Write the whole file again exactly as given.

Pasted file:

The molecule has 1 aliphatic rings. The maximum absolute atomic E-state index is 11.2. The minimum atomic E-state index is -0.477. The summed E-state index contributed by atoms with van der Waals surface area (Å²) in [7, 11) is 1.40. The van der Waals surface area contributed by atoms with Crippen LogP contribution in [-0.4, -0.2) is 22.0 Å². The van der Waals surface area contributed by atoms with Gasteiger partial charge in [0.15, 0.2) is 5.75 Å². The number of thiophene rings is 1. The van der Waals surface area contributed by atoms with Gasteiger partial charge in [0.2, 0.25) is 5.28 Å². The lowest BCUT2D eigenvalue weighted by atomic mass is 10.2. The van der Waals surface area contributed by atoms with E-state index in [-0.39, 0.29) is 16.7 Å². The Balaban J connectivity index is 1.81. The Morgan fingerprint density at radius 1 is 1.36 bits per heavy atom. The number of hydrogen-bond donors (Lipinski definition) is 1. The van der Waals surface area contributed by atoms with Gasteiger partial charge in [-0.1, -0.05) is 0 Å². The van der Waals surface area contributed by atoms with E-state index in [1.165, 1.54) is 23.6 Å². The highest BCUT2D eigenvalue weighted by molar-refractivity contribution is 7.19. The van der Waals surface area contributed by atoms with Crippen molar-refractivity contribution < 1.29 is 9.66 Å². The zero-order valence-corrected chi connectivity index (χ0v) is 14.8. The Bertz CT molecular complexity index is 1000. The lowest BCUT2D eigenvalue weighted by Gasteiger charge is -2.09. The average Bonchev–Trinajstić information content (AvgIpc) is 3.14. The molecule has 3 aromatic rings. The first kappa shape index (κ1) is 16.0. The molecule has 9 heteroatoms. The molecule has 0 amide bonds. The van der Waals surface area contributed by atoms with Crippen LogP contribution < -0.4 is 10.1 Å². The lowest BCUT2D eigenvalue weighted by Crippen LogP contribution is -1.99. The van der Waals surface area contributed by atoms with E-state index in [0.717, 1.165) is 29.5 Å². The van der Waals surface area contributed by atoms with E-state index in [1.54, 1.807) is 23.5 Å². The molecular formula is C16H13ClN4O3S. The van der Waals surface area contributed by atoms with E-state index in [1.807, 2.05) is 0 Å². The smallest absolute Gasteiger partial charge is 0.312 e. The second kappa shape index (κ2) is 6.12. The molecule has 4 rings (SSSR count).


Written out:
The molecule has 1 aliphatic rings. The maximum absolute atomic E-state index is 11.2. The minimum atomic E-state index is -0.477. The summed E-state index contributed by atoms with van der Waals surface area (Å²) in [7, 11) is 1.40. The van der Waals surface area contributed by atoms with Crippen LogP contribution in [-0.4, -0.2) is 22.0 Å². The van der Waals surface area contributed by atoms with Gasteiger partial charge in [0.15, 0.2) is 5.75 Å². The number of thiophene rings is 1. The van der Waals surface area contributed by atoms with Gasteiger partial charge in [0.2, 0.25) is 5.28 Å². The lowest BCUT2D eigenvalue weighted by atomic mass is 10.2. The van der Waals surface area contributed by atoms with E-state index in [-0.39, 0.29) is 16.7 Å². The Balaban J connectivity index is 1.81. The Morgan fingerprint density at radius 1 is 1.36 bits per heavy atom. The number of hydrogen-bond donors (Lipinski definition) is 1. The van der Waals surface area contributed by atoms with Gasteiger partial charge in [-0.1, -0.05) is 0 Å². The van der Waals surface area contributed by atoms with E-state index in [1.165, 1.54) is 23.6 Å². The highest BCUT2D eigenvalue weighted by molar-refractivity contribution is 7.19. The van der Waals surface area contributed by atoms with Crippen molar-refractivity contribution < 1.29 is 9.66 Å². The zero-order valence-corrected chi connectivity index (χ0v) is 14.8. The Bertz CT molecular complexity index is 1000. The lowest BCUT2D eigenvalue weighted by Gasteiger charge is -2.09. The average Bonchev–Trinajstić information content (AvgIpc) is 3.14. The molecule has 3 aromatic rings. The first kappa shape index (κ1) is 16.0. The molecule has 9 heteroatoms. The molecule has 0 amide bonds. The van der Waals surface area contributed by atoms with Crippen LogP contribution < -0.4 is 10.1 Å². The lowest BCUT2D eigenvalue weighted by Crippen LogP contribution is -1.99. The van der Waals surface area contributed by atoms with E-state index in [0.717, 1.165) is 29.5 Å². The van der Waals surface area contributed by atoms with E-state index in [1.54, 1.807) is 23.5 Å². The molecular formula is C16H13ClN4O3S. The van der Waals surface area contributed by atoms with E-state index in [1.807, 2.05) is 0 Å². The smallest absolute Gasteiger partial charge is 0.312 e. The second kappa shape index (κ2) is 6.12. The molecule has 4 rings (SSSR count).